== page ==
|Consuelo Wilkins, MD, MSCI, Senior Vice President for Health Equity and Inclusive Excellence for Vanderbilt University Medical Center (VUMC) and Senior Associate Dean for Health Equity and Inclusive Excellence for Vanderbilt University School of Medicine, always knew she wanted to be a physician. "Health equity was built into everything I did, even if I didn’t know it or recognize it at the time," Wilkins said. "I have always learned and believed that people are the same — everyone deserves to be healthy, and everyone should have the best opportunities to take care of themselves and their families." Click below to learn more about health equity initiatives.
|Vanderbilt was the lead site for an NIH-funded, phase 2, multicenter influenza vaccine study in pediatric allogeneic hematopoietic stem cell transplant (HCT) recipients that may lead to a change in the current flu vaccine recommendations in this vulnerable population. Natasha Halasa, MD, MPH and colleagues recently published in the New England Journal of Medicine, that two doses of high-dose trivalent flu vaccine resulted in higher amounts of influenza-specific antibodies than two doses of standard dose quadrivalent vaccine.
Testing the Addition of an Anti-cancer drug, BAY 1895344, with Radiation Therapy to the Usual Pembrolizumab Treatment for Recurrent Head and Neck Cancer
Multiple Cancer Types
This phase I trial evaluates the best dose, possible benefits and/or side effects of combination therapy with elimusertib (BAY 1895344), stereotactic body radiation, and pembrolizumab in treating patients with head and neck squamous cell cancer that has come back (recurrent) and cannot be removed by surgery (unresectable). BAY 1895344 may stop the growth of tumor cells by blocking some of the enzymes needed for cell growth. Stereotactic body radiation therapy uses special equipment to position a patient and deliver radiation to tumors with high precision. This method may kill tumor cells with fewer doses over a shorter period and cause less damage to normal tissue. Immunotherapy with monoclonal antibodies, such as pembrolizumab, may help the body's immune system attack the cancer, and may interfere with the ability of tumor cells to grow and spread. Giving BAY 1895344, stereotactic body radiation therapy in combination with pembrolizumab may shrink or stabilize head and neck squamous cell cancer for longer than treatment with radiation and immunotherapy without BAY 1895344.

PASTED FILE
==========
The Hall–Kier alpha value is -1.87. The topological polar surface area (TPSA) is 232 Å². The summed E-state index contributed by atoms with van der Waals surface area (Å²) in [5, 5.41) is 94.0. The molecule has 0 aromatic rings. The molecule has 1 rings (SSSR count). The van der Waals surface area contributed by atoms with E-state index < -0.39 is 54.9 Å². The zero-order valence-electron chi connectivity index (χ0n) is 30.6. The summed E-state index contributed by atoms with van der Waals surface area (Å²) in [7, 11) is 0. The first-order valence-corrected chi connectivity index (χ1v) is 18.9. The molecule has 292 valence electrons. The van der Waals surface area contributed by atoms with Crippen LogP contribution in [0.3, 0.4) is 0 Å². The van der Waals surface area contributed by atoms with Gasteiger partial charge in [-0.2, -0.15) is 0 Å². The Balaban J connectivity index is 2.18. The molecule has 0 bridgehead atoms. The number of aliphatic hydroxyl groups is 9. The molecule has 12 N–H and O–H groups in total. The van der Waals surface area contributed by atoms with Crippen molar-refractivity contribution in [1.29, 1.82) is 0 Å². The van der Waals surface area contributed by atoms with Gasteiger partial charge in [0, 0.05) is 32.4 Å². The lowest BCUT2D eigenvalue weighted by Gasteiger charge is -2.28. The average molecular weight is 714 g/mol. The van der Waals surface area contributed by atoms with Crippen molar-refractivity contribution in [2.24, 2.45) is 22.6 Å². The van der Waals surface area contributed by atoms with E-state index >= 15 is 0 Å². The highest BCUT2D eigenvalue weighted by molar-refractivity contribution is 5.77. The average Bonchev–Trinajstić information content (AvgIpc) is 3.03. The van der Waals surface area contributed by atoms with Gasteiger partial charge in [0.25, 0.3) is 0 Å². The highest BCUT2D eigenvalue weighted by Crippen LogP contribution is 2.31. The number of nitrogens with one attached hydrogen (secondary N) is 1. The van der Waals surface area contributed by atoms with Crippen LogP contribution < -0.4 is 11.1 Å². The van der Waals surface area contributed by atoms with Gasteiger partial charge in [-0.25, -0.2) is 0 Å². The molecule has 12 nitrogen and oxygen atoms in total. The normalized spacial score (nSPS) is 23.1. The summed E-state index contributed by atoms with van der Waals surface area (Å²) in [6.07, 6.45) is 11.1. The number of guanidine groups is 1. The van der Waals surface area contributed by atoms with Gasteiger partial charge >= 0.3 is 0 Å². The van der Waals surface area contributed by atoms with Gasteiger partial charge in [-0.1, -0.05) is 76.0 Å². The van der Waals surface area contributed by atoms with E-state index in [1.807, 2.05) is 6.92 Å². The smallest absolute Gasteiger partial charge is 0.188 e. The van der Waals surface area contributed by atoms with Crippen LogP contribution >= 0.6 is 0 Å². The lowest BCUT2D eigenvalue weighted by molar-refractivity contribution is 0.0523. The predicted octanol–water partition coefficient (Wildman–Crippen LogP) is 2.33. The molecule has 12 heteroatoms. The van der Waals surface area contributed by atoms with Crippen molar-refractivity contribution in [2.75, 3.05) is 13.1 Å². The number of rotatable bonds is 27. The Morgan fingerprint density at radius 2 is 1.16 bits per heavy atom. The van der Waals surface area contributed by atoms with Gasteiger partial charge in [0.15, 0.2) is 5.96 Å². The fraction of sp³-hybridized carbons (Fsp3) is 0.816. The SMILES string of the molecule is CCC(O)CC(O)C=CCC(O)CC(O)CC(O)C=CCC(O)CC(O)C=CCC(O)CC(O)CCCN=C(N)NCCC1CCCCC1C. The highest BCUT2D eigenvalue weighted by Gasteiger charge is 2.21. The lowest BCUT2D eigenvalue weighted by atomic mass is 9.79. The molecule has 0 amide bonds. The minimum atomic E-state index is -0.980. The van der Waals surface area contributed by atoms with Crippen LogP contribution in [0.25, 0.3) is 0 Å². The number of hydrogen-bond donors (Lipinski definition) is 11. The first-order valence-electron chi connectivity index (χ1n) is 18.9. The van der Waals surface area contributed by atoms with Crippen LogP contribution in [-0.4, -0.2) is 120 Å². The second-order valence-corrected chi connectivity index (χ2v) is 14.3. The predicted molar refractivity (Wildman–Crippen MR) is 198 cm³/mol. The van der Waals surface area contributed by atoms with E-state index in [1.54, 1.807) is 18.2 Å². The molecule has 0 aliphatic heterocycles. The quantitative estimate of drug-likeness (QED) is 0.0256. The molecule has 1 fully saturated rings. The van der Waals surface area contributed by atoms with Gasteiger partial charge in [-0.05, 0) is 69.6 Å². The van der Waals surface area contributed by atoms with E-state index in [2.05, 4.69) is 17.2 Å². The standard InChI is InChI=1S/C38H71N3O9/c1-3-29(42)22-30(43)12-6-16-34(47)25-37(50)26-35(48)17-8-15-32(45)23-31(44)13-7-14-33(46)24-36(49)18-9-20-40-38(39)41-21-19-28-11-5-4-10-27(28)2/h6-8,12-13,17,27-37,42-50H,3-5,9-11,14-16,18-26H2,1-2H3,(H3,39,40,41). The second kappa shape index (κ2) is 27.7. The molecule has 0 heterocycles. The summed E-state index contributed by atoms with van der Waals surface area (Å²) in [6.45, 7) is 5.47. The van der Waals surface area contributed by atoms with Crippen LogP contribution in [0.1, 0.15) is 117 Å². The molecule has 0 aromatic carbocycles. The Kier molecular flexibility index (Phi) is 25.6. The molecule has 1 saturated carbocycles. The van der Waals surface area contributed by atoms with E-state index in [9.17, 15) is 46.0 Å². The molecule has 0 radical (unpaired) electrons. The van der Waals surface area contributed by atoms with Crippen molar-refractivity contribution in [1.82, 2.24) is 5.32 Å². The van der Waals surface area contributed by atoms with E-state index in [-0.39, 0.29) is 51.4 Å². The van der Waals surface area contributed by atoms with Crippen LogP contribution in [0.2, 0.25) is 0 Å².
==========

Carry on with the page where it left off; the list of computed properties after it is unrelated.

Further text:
Head/Neck, Phase I
Testing the Addition of an Anti-cancer Drug, BAY 1895344, to Usual Chemotherapy for Advanced Stage Solid Tumors, with a Specific Focus on Patients with Small Cell Lung Cancer, Poorly Differentiated Neuroendocrine Cancer, and Pancreatic Cancer
Multiple Cancer Types
This phase I trial investigates the side effects and best dose of BAY 1895344 when given together with usual chemotherapy (irinotecan or topotecan) in treating patients with solid tumors that may have spread from where it first started to nearby tissue, lymph nodes, or distant parts of the body (advanced), with a specific focus on small cell lung cancer, poorly differentiated neuroendocrine cancer, and pancreatic cancer. BAY 1895344 may stop the growth of tumor cells by blocking some of the enzymes needed for cell growth. Chemotherapy drugs, such as irinotecan and topotecan, work in different ways to stop the growth of tumor cells, either by killing the cells, by stopping them from dividing, or by stopping them from spreading. Adding BAY 1895344 to irinotecan or topotecan may help to slow the growth of tumors for longer than seen with those drugs alone.
Miscellaneous, Phase I